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AP photo/Eric Risberg Assistant winemaker and viticulturist Nathalie Jure Buckland looks at veraison, the onset of ripening, taking place on Cabernet Sauvignon grapes at Opus One winery in Oakville, Calif. One thing that is certain about the weather in California’s premier wine grape-growing region is that there is no such thing as normal, and 2013 is living up to that adage. After dealing with cool temperatures in three of the past four years that slowed ripening and kept grapes hanging on the vine until the fall rainy season threatened, growers in Napa Valley are dealing with an opposite challenge.
Utica winery's harvest on schedule
Gregg Kane, owner and creative director of Illinois River Winery, said conditions in the Illinois Valley differed from the experience in California’s Napa Valley. “The first half of the summer was kind of wet,” he said. That doesn’t lead to a good harvest. “But then it got dry and cool and we got a longer hang time as we get close to harvest — delaying it slightly.” He said this is “relatively wonderful” for the grapes, making it not so much about the quantity but the quality of the harvest this year. “There are so many different varietal of grapes that ripen at different times,” Kane said. He said the harvest will begin around Labor Day and that’s average for this time of year. Then crews will pick grapes until mid-October as they ripen. Growing conditions do have an effect of the aroma and taste of the grape. “Paticularly having a longer hang time gives the grapes better flavor and improves the quality of this year’s grapes,” Kane said.
— Cynthia Rolando
NewsTribune lifestyle editor
The Associated Press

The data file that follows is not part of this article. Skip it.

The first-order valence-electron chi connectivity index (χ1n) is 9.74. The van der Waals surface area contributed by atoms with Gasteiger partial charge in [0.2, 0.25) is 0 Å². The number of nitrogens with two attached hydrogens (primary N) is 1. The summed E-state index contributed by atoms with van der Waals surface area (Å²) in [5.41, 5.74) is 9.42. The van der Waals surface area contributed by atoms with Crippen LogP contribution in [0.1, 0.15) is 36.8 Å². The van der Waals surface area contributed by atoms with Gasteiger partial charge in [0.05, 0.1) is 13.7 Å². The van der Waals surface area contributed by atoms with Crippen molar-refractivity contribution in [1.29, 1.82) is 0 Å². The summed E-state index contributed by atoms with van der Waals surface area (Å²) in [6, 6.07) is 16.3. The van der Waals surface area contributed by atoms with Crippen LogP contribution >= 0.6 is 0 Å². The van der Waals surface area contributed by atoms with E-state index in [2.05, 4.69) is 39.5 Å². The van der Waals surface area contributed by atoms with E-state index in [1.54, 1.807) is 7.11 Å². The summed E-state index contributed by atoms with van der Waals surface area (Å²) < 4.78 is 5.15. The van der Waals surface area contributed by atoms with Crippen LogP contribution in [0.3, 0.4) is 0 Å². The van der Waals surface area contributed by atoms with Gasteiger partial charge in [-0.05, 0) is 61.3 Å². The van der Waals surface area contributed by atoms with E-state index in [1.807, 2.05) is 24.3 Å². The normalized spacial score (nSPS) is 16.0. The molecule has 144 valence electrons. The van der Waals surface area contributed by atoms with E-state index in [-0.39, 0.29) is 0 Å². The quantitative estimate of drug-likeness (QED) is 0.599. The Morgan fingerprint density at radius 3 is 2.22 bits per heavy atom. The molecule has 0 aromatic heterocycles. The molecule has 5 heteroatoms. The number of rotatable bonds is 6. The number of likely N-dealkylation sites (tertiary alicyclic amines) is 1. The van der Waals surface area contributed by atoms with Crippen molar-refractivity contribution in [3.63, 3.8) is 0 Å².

SACRAMENTO, Calif. (AP) — There’s no such thing as “normal” weather in California wine country, and vineyard operators say this year that truism could mean good news for wine lovers. After cool temperatures slowed ripening and kept grapes on the vine until fall in recent years, growers in the nation’s premier wine region are facing a heat wave that has made for one of the earliest harvests in recent memory. “It has been a challenging year,” said Michael Silacci, winemaker at Opus One in Napa Valley. “But it’s shaping up to be an excellent year.” Weather hasn’t been this warm across the region since 1997, a year that produced a highly-regarded vintage. If the heat continues as expected it could mean fruit-intensive wines from an early and abundant crop. “We’re a full month ahead of 2009, ‘10 and ‘11,” said Jon Ruel, COO at Trefenthen Vineyards and president of Napa Valley Grapegrowers. Dealing with changing weather patterns is part of the art of growing wine grapes, a long dance with the elements to achieve a precise combination of sugar levels and acidity expected from one of California’s top commodities, a crop worth $3.2 billion on the vine last year, which created more than $34 billion worth of wine. To bring in that harvest, growers are accustomed to being flexible. “There’s no such thing as a normal year,” Ruel said. “And this isn’t a normal year.” Growers can remove leaves to let more sunshine hit fruit. They can drop clusters to improve flavors and quicken ripening in cool years. And they monitor forecasts to know when an early shot of water will help get vines through a heat wave. For this vintage, vineyard operators started picking grapes used to make sparkling wines this month, a move that came toward the end of August last year. And they’re watching cabernet, merlot and pinot noir grapes, which are already in veraison, turning red and starting to ripen. “Everything is moving at a faster pace,” said Silacci of Opus One, the cellar founded in 1979 by the Rothschilds of France and Robert Mondavi as one of the first for ultra-premium wine in the U.S. Weather changes are a major factor that makes vintages distinctive. In the case of Opus One, the cool 2011 season produced a Bordeaux blend with herbal and fresh fruit notes. The weather was warmer in 2007, producing wines with the flavor of ripe fruit. “We want every vintage of wine we make to give you a sense of time and place,” Silacci said. Growers faced an early harvest in 2004 because it was a relatively warm year. But because it was a very light crop, the grapes ripened quickly. This year’s crop is much larger, so it won’t ripen quite as early, growers say. “We would worry that if we had a warm year and a low crop level we’d end up with excessive sugar and tannin development and a very early harvest,” said Jason Haas of Tablas Creek. “Higher yields mitigate against excessive sugar and tannins, which is great,” he said, mentioning the compound that gives a dry and bitter finish to red wine. The early harvest raises concern for growers that rely on extended “hang time,” the stint grapes spend on the vine. Many winemakers say time on the vine leads to complex flavors and a sense of place, called terroir. In Lodi, Layne Montgomery of m2 makes zinfandel with mature flavors and relies more on longer hang times. He’s planning for harvest three weeks ahead of normal. (“Whatever the hell normal is anymore,” Montgomery said.) And the schedule gives him pause. “I need as much time in the vineyard as we can get to get the great flavors,” he said. “It’s a little worrisome that things are looking so early.” If August weather goes as expected, “we should be right in line with what we saw last year,” said Haas, who described the 2012 vintage as “excellent.” Copyright 2013 Associated Press. All rights reserved. This material may not be published, broadcast, rewritten or redistributed.
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